I wrote this story in January/February 2023. In the beginning of 2022, China implemented the zero-COVID policy. At the end of November, an apartment building fire in Ürümqi, Xinjiang, which is featured in the first section of “野火烧不尽/no prairie fire can destroy all the weeds,” instigated a nation-wide protest against the draconian lockdown and testing policy. Though short-lived, it was the first public protest in China of such scale that I’d seen in my lifetime. Chinese overseas were quick to join in solidarity—so many people, myself included, had not been able to go home and visit families for more than two years. Young Chinese gathered in thousands in almost all major cities around the world. Many of these protesters had never attended a protest in their life, or never cared about Chinese politics. It felt like a historical moment for my own and the younger generation.

I attended a few of these solidarity protests in North America, which were permeated with deep-seated rage and sadness, bottled up since the beginning of the pandemic and the many years leading up to it. We were so hopeful and hopeless at the same time; there was not much that we could hope for, but we hoped nonetheless.

The domestic protests were immediately suppressed. A lot of Chinese people, especially older generations, berated the young protesters. The government tried to say that they were backed by Western evil forces. Soon after, giving up the zero-COVID policy, the government started arresting some of the protesters.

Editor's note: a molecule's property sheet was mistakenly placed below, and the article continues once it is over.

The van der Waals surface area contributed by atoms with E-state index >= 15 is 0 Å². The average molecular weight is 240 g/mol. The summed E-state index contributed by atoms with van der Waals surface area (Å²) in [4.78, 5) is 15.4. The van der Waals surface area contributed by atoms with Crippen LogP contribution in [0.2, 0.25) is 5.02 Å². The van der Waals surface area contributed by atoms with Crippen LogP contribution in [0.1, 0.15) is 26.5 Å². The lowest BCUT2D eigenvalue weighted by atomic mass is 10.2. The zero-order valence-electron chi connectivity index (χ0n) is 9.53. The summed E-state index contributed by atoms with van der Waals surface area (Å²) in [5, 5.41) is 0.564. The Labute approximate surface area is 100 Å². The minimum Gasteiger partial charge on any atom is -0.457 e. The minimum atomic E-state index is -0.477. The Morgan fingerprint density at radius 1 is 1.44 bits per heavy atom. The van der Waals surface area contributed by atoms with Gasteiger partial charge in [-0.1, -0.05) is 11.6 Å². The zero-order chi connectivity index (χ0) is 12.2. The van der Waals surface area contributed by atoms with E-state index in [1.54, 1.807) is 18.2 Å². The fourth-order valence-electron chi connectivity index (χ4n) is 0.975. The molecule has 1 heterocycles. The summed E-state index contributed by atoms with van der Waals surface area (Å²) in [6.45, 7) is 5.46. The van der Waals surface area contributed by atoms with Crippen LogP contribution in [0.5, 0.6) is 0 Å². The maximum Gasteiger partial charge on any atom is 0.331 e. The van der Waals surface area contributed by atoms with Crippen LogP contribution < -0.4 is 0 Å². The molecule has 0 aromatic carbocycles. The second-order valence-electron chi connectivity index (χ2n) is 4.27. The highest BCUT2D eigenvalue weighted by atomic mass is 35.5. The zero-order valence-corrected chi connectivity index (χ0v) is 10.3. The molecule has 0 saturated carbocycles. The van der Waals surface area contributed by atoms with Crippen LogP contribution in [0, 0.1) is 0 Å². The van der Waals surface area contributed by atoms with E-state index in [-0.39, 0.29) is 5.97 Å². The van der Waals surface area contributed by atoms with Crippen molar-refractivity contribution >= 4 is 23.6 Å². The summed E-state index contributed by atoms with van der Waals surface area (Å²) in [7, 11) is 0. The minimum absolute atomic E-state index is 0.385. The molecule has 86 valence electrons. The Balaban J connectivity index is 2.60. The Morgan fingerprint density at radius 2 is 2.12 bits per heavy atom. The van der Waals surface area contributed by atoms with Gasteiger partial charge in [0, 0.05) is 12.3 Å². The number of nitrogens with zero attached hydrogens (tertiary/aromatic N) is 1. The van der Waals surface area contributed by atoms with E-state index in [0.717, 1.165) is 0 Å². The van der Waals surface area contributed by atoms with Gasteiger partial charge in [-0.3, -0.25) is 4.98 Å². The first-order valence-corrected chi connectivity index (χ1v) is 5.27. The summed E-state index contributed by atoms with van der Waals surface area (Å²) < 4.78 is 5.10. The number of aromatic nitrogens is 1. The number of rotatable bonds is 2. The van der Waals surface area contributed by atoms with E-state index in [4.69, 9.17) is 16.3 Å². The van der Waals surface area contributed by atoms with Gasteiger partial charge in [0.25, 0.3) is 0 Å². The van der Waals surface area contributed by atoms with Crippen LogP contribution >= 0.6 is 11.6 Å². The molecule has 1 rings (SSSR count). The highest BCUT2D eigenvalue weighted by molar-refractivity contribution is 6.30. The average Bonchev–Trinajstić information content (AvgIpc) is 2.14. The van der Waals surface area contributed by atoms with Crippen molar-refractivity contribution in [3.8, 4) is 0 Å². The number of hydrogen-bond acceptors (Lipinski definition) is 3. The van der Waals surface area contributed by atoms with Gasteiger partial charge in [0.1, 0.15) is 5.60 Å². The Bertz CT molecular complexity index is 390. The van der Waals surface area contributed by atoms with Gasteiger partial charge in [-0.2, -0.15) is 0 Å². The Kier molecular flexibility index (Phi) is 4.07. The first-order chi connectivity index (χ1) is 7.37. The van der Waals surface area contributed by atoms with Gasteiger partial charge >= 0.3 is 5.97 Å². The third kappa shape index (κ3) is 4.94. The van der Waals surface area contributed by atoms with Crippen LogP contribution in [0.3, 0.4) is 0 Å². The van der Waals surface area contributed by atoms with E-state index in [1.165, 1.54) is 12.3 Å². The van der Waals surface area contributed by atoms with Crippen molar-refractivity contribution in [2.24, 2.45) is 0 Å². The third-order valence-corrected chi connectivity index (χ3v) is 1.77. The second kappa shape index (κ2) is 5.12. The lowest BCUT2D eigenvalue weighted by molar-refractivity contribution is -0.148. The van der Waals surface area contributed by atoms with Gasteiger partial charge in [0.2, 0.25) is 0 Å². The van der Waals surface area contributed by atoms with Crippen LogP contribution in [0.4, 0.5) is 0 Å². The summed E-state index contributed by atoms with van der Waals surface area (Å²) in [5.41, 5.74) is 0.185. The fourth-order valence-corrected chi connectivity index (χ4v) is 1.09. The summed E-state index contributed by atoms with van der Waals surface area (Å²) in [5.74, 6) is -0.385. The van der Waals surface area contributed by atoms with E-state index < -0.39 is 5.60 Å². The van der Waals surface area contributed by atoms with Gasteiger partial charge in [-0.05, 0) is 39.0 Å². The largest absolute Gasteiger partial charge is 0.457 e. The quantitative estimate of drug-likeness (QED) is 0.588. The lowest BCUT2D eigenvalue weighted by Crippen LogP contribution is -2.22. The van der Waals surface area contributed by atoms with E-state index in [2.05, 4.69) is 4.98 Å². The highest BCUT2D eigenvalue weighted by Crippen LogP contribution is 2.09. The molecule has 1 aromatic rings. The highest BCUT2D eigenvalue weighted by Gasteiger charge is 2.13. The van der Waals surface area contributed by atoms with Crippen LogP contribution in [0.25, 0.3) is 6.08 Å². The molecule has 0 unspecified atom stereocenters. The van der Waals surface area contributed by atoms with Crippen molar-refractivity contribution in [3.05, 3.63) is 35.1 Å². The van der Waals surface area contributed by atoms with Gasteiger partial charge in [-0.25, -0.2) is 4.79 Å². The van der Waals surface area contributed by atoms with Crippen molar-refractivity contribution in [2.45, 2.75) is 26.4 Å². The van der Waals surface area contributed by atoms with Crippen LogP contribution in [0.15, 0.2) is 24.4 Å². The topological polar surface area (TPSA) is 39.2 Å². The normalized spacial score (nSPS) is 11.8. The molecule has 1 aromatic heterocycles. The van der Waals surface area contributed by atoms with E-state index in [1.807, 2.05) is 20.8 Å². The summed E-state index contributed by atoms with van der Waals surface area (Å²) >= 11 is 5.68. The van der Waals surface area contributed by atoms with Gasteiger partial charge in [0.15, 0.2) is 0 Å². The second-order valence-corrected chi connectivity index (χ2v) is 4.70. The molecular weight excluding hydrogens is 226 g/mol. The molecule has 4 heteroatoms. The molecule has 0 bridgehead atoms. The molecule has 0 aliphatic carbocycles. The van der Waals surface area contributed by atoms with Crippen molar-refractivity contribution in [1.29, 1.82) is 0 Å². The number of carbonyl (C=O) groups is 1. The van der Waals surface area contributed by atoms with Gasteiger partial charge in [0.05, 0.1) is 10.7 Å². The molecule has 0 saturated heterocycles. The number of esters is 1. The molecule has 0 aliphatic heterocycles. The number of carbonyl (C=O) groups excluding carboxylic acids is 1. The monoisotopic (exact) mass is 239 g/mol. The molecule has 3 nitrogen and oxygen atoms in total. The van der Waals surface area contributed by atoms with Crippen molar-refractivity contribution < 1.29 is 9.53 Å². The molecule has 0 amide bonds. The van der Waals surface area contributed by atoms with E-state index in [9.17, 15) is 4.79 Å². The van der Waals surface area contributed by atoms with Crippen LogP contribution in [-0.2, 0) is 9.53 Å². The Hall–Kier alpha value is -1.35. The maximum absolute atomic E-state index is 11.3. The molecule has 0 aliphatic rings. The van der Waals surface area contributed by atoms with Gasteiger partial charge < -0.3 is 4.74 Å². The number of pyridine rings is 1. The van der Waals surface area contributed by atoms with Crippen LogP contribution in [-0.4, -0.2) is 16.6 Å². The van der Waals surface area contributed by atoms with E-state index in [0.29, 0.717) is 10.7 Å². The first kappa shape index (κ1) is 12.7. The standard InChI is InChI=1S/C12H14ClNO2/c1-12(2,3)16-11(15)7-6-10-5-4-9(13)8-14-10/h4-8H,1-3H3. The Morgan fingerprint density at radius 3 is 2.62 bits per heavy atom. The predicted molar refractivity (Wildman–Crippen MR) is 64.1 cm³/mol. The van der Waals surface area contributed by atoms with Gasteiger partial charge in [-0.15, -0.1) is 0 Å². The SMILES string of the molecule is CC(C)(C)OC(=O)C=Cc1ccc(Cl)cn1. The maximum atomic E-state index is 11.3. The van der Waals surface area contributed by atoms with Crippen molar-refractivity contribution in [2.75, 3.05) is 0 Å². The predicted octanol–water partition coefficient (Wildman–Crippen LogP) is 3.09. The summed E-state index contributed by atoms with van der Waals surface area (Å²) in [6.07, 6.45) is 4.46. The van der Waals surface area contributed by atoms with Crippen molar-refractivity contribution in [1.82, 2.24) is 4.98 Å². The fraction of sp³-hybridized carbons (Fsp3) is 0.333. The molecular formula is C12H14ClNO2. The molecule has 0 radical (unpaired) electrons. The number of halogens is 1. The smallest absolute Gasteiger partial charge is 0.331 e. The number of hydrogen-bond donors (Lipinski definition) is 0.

It was a very dark period, but I think something fundamentally shifted in the minds of many Chinese people, both inside and outside China. I think what happened during this period will continue to ripple into the future in ways that I cannot predict. As a fiction writer, I felt useless, helpless, and powerless. I wanted to do my part in some way. Perhaps writing itself can be a form of resistance and protest.

The title is taken from a very famous Chinese poem by Bai Juyi written around 786 CE. Every Chinese student learns it in elementary school. The full line is: “no prairie fire will destroy all the weeds; when the spring breeze blows, they will grow again.”

What projects are you working on now? Where is your writing headed?

I’m slowly working my way into my first novel. It feels like trekking in total darkness. I think I will continue writing short stories at the same time, so I have a brighter place to retreat to when novel writing gets too treacherous.


[November 24th, Ürümqi]

Dilhumar doesn’t want to play with her daughter tonight. A hundred and— She has stopped counting since day one hundred, for no particular reason. A form of resistance? Perhaps. If she can, even only momentarily, forget the futility of resisting. To stop counting the number of days since the last time she, her daughter, and her mother-in-law stepped foot outside together—she feels as if she could disrupt the linearity of time, which, when one stays inside for as long as they have, already feels like a distant memory, an illusion in the first place. In the Quran, Allah turns time; in Ürümqi, Allah sets time on a loop and lets it run. Everything comes and goes and comes around again: every day, her mother-in-law asks for her husband and son; every night, her daughter wants to play the same game of dubbing her favorite Disney cartoons; every other day, the whole building lines up to get their throat poked at a tin booth; every two weeks, the neighborhood committee says the lockdown will extend for another two weeks. Every once in a while, Dilhumar is seized by a weight in her heart, a lump in her throat, a weakness in her legs, and she sits down, closes her eyes, and waits for it all to end.